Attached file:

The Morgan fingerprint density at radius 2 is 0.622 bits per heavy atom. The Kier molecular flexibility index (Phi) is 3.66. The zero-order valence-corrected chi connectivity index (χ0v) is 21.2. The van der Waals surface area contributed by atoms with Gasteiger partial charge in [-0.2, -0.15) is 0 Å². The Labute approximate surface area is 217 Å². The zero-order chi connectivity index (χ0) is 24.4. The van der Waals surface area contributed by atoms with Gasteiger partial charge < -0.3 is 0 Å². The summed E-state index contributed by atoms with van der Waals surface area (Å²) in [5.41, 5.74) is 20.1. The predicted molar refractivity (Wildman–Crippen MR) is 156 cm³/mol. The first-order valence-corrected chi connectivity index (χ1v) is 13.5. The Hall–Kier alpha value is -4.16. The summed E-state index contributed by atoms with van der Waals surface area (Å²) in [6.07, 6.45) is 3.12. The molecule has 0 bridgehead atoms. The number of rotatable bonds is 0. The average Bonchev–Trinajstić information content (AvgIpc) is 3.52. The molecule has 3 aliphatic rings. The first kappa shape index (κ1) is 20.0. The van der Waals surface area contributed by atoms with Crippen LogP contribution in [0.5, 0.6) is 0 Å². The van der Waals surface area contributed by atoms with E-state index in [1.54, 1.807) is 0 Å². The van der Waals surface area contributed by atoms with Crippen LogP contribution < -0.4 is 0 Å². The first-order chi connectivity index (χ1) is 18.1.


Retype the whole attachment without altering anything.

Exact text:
The Morgan fingerprint density at radius 2 is 0.622 bits per heavy atom. The Kier molecular flexibility index (Phi) is 3.66. The zero-order valence-corrected chi connectivity index (χ0v) is 21.2. The van der Waals surface area contributed by atoms with Gasteiger partial charge in [-0.2, -0.15) is 0 Å². The Labute approximate surface area is 217 Å². The zero-order chi connectivity index (χ0) is 24.4. The van der Waals surface area contributed by atoms with Gasteiger partial charge < -0.3 is 0 Å². The summed E-state index contributed by atoms with van der Waals surface area (Å²) in [5.41, 5.74) is 20.1. The predicted molar refractivity (Wildman–Crippen MR) is 156 cm³/mol. The first-order valence-corrected chi connectivity index (χ1v) is 13.5. The Hall–Kier alpha value is -4.16. The summed E-state index contributed by atoms with van der Waals surface area (Å²) in [6.07, 6.45) is 3.12. The molecule has 0 bridgehead atoms. The number of rotatable bonds is 0. The average Bonchev–Trinajstić information content (AvgIpc) is 3.52. The molecule has 3 aliphatic rings. The first kappa shape index (κ1) is 20.0. The van der Waals surface area contributed by atoms with Crippen LogP contribution in [0.5, 0.6) is 0 Å². The van der Waals surface area contributed by atoms with E-state index in [1.54, 1.807) is 0 Å². The van der Waals surface area contributed by atoms with Crippen LogP contribution < -0.4 is 0 Å². The first-order chi connectivity index (χ1) is 18.1.